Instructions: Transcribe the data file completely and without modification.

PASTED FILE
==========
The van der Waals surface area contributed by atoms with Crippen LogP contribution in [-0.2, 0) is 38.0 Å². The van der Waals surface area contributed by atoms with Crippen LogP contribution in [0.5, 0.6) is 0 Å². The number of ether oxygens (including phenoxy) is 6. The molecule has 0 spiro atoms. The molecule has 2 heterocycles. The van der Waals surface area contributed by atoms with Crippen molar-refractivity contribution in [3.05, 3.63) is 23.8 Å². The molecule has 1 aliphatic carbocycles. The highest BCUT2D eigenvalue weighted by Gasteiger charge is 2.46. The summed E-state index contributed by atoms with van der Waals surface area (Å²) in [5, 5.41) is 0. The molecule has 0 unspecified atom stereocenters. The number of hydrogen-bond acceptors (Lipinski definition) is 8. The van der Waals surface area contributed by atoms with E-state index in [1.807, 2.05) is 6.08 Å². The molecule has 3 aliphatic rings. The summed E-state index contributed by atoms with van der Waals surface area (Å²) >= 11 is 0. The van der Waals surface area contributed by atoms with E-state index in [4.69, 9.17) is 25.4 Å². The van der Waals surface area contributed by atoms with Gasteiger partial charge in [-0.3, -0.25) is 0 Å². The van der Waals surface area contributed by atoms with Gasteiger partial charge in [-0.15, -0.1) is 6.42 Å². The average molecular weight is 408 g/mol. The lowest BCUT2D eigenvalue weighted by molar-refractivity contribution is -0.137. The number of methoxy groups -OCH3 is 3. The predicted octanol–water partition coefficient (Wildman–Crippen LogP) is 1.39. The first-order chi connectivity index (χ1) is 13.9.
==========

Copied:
The van der Waals surface area contributed by atoms with Crippen LogP contribution in [-0.2, 0) is 38.0 Å². The van der Waals surface area contributed by atoms with Crippen LogP contribution in [0.5, 0.6) is 0 Å². The number of ether oxygens (including phenoxy) is 6. The molecule has 0 spiro atoms. The molecule has 2 heterocycles. The van der Waals surface area contributed by atoms with Crippen molar-refractivity contribution in [3.05, 3.63) is 23.8 Å². The molecule has 1 aliphatic carbocycles. The highest BCUT2D eigenvalue weighted by Gasteiger charge is 2.46. The summed E-state index contributed by atoms with van der Waals surface area (Å²) in [5, 5.41) is 0. The molecule has 0 unspecified atom stereocenters. The number of hydrogen-bond acceptors (Lipinski definition) is 8. The van der Waals surface area contributed by atoms with E-state index in [1.807, 2.05) is 6.08 Å². The molecule has 3 aliphatic rings. The summed E-state index contributed by atoms with van der Waals surface area (Å²) >= 11 is 0. The van der Waals surface area contributed by atoms with E-state index in [4.69, 9.17) is 25.4 Å². The van der Waals surface area contributed by atoms with Gasteiger partial charge in [-0.3, -0.25) is 0 Å². The van der Waals surface area contributed by atoms with Gasteiger partial charge in [-0.15, -0.1) is 6.42 Å². The average molecular weight is 408 g/mol. The lowest BCUT2D eigenvalue weighted by molar-refractivity contribution is -0.137. The number of methoxy groups -OCH3 is 3. The predicted octanol–water partition coefficient (Wildman–Crippen LogP) is 1.39. The first-order chi connectivity index (χ1) is 13.9.